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FBI Warns: Ransomware Attackers Don’t Take Holidays

FBI WARNING Ransomware

September 7, 2021

The FBI warns businesses that ransomware attackers don’t take holidays. In a joint advisory issued by the Federal Bureau of Investigation (FBI) and the Cybersecurity and Infrastructure Security Agency (CISA), the warning stipulated the need for businesses to be aware of impactful ransomware attacks that occur on holidays and weekends. 

In recent months, Cybercriminals have used several tactics, techniques, and procedures in periods when businesses are closed, and fewer staff at hand. Long weekends make for ransomware attacks and data breaches, according to Mintz. Cybercriminals seem to take advantage of understaffed IT resources on weekends and holidays. 

What is ransomware?

Ransomware is a crime, a cybercrime to be exact. Take a computer virus and add the ability to lock (encrypt) and destroy your data and hold it for a ransom payable only in cryptocurrency. That’s a description of the most common ransomware attack. Some variants also spread through a business network, infecting and encrypting files and leaving a path of destruction.

In many cases, you don’t know your computer is infected until a ransom demand is displayed on your screen or you no longer have access to your data. Once ransomware takes over your computers and servers, your files and data will remain encrypted even after you remove all traces of the infection.

Remember: There is no guarantee that you will get any of your files back, even after paying the ransom.

Why is the FBI issuing this advisory?

The FBI warns businesses to understand how impactful ransomware attacks are: From January – July 2021 the FBI’s Internet Crime Complaint Center (IC3) received over 2000 ransomware complaints representing over $16.8M in losses. This means that there is a 20% increase in reported losses with numbers continuing to rise. Surprisingly, 37 percent of all businesses and organisations were hit by some form of ransomware in 2021. 

Major attacks continue to make headlines in 2021: In the US, Mother’s Day weekend saw the Colonial Pipeline ransomware attack and over Memorial Day weekend, hackers attacked the JBS SA meatpacking operations in the US, Canada, and Australia. Software vendor Kaseya suffered a large-scale attack before the 4th of July weekend and cybercriminals used their platform to launch ransomware attacks against over 1,500 businesses worldwide.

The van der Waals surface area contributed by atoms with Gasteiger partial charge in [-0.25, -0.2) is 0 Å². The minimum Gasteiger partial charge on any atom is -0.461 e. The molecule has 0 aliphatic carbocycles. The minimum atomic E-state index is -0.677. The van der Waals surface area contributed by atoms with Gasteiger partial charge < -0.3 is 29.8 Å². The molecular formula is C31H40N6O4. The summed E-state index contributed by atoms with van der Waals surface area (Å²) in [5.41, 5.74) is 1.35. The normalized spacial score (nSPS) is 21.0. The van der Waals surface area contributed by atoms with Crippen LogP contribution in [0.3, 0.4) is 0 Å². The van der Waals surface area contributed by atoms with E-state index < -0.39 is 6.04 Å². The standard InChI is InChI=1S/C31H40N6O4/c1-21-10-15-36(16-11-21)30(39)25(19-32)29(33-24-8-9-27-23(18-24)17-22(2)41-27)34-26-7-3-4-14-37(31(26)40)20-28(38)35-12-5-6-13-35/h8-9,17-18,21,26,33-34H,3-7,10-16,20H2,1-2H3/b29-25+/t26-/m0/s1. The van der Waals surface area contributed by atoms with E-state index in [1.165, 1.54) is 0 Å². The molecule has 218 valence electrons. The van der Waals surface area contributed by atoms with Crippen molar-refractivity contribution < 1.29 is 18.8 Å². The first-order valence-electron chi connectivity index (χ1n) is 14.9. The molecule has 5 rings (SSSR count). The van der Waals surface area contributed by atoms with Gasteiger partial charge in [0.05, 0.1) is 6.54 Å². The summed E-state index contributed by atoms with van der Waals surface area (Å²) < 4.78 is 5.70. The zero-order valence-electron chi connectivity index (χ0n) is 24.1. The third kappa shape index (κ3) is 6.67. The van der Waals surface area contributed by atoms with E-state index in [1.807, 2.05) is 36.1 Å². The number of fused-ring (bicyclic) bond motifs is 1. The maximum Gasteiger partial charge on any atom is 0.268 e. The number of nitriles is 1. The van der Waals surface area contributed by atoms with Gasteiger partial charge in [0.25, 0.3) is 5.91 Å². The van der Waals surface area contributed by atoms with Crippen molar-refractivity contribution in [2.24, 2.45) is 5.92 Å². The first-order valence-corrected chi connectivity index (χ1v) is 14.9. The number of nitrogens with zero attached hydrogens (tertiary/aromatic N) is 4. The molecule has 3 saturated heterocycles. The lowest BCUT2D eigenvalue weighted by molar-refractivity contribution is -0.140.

How does ransomware affect my business?

The truth is: ransomware attacks are terrifying especially for small businesses that can’t afford to pay a ransom for lost data. There are mainly two ways that ransomware creeps into the business undetected:

  • Phishing: Phishing is an email sent by a cybercriminal disguised as something legitimate. The cybercriminal phishes for anyone that may fall for the bait, just as you’d attach a worm to the end of a fishing hook.
  • Guessing Passwords: Many businesses allow remote support connections to their workstations and servers. Criminals simply guess usernames and passwords to access your systems remotely.

The FBI advisory states that the most common access routes into businesses are phishing and brute-forcing unsecured remote desktop protocol (RDP) endpoints.

Here are tips to help you fend off ransomware attacks:

Tip 1: Ransomware easily enters your business via email. Make sure your employees are aware of the risks associated with dangerous emails, how to identify them, and where to report them to. Cybersecurity awareness and protections must be implemented at every level of the business, including at the leadership level. 

Tip 2: Ask your support vendor to secure any remote connections into your business. This includes laptops, servers, and any other devices they support remotely.

Tip 3: Keep your anti-virus systems up to date and make sure your systems are patched frequently.

Tip 4: Ensure that your computer and server backups are completed regularly and tested throughout the year. Make sure that ransomware can’t spread to the backup servers too. You’ll need your backups to restore services and data following an attack.

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